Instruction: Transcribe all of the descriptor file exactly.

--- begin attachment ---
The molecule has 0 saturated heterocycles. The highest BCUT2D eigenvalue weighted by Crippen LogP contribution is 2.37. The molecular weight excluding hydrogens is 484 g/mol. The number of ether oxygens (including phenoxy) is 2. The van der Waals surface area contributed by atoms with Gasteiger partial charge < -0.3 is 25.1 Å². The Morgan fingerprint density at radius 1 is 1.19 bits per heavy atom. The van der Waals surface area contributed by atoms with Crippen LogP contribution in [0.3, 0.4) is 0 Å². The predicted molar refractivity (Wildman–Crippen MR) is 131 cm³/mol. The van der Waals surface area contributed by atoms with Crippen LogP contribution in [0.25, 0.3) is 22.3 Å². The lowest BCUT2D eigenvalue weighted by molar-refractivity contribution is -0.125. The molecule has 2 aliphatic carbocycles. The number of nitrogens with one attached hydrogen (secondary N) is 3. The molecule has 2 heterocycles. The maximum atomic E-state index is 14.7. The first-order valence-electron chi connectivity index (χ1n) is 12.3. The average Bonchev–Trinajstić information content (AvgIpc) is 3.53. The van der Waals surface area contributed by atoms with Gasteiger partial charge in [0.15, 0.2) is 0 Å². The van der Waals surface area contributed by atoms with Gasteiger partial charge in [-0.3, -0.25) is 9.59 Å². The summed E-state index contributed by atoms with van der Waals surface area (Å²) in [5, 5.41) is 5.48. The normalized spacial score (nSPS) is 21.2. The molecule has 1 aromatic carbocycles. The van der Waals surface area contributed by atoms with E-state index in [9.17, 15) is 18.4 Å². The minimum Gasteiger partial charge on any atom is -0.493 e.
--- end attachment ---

The molecule has 0 saturated heterocycles. The highest BCUT2D eigenvalue weighted by Crippen LogP contribution is 2.37. The molecular weight excluding hydrogens is 484 g/mol. The number of ether oxygens (including phenoxy) is 2. The van der Waals surface area contributed by atoms with Gasteiger partial charge < -0.3 is 25.1 Å². The Morgan fingerprint density at radius 1 is 1.19 bits per heavy atom. The van der Waals surface area contributed by atoms with Crippen LogP contribution in [0.3, 0.4) is 0 Å². The predicted molar refractivity (Wildman–Crippen MR) is 131 cm³/mol. The van der Waals surface area contributed by atoms with Crippen LogP contribution in [0.25, 0.3) is 22.3 Å². The lowest BCUT2D eigenvalue weighted by molar-refractivity contribution is -0.125. The molecule has 2 aliphatic carbocycles. The number of nitrogens with one attached hydrogen (secondary N) is 3. The molecule has 2 heterocycles. The maximum atomic E-state index is 14.7. The first-order valence-electron chi connectivity index (χ1n) is 12.3. The average Bonchev–Trinajstić information content (AvgIpc) is 3.53. The van der Waals surface area contributed by atoms with Gasteiger partial charge in [0.15, 0.2) is 0 Å². The van der Waals surface area contributed by atoms with Gasteiger partial charge in [-0.3, -0.25) is 9.59 Å². The summed E-state index contributed by atoms with van der Waals surface area (Å²) in [5, 5.41) is 5.48. The normalized spacial score (nSPS) is 21.2. The molecule has 1 aromatic carbocycles. The van der Waals surface area contributed by atoms with E-state index in [9.17, 15) is 18.4 Å². The minimum Gasteiger partial charge on any atom is -0.493 e.